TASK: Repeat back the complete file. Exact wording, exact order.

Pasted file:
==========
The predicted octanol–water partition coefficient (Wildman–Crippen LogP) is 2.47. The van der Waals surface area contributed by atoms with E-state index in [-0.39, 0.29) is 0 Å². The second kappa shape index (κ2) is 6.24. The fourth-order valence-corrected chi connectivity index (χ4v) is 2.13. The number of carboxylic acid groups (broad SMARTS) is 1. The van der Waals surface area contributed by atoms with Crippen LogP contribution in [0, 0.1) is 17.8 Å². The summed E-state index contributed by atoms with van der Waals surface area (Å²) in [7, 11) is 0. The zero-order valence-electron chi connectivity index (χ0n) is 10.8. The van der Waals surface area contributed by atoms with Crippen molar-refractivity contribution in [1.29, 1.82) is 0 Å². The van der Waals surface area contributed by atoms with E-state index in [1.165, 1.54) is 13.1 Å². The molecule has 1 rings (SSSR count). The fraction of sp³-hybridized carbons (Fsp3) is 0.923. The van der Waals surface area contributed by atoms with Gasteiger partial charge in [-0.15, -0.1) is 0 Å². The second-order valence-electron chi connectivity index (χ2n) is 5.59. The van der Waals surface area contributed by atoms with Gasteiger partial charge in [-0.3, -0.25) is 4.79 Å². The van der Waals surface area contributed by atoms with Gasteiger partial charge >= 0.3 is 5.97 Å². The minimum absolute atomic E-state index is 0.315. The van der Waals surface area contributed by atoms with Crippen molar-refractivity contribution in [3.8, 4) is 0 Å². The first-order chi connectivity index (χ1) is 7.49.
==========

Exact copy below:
The predicted octanol–water partition coefficient (Wildman–Crippen LogP) is 2.47. The van der Waals surface area contributed by atoms with E-state index in [-0.39, 0.29) is 0 Å². The second kappa shape index (κ2) is 6.24. The fourth-order valence-corrected chi connectivity index (χ4v) is 2.13. The number of carboxylic acid groups (broad SMARTS) is 1. The van der Waals surface area contributed by atoms with Crippen LogP contribution in [0, 0.1) is 17.8 Å². The summed E-state index contributed by atoms with van der Waals surface area (Å²) in [7, 11) is 0. The zero-order valence-electron chi connectivity index (χ0n) is 10.8. The van der Waals surface area contributed by atoms with Crippen molar-refractivity contribution in [1.29, 1.82) is 0 Å². The van der Waals surface area contributed by atoms with E-state index in [1.165, 1.54) is 13.1 Å². The molecule has 1 rings (SSSR count). The fraction of sp³-hybridized carbons (Fsp3) is 0.923. The van der Waals surface area contributed by atoms with Gasteiger partial charge in [-0.15, -0.1) is 0 Å². The second-order valence-electron chi connectivity index (χ2n) is 5.59. The van der Waals surface area contributed by atoms with Gasteiger partial charge in [-0.3, -0.25) is 4.79 Å². The van der Waals surface area contributed by atoms with Gasteiger partial charge >= 0.3 is 5.97 Å². The minimum absolute atomic E-state index is 0.315. The van der Waals surface area contributed by atoms with Crippen molar-refractivity contribution in [3.8, 4) is 0 Å². The first-order chi connectivity index (χ1) is 7.49.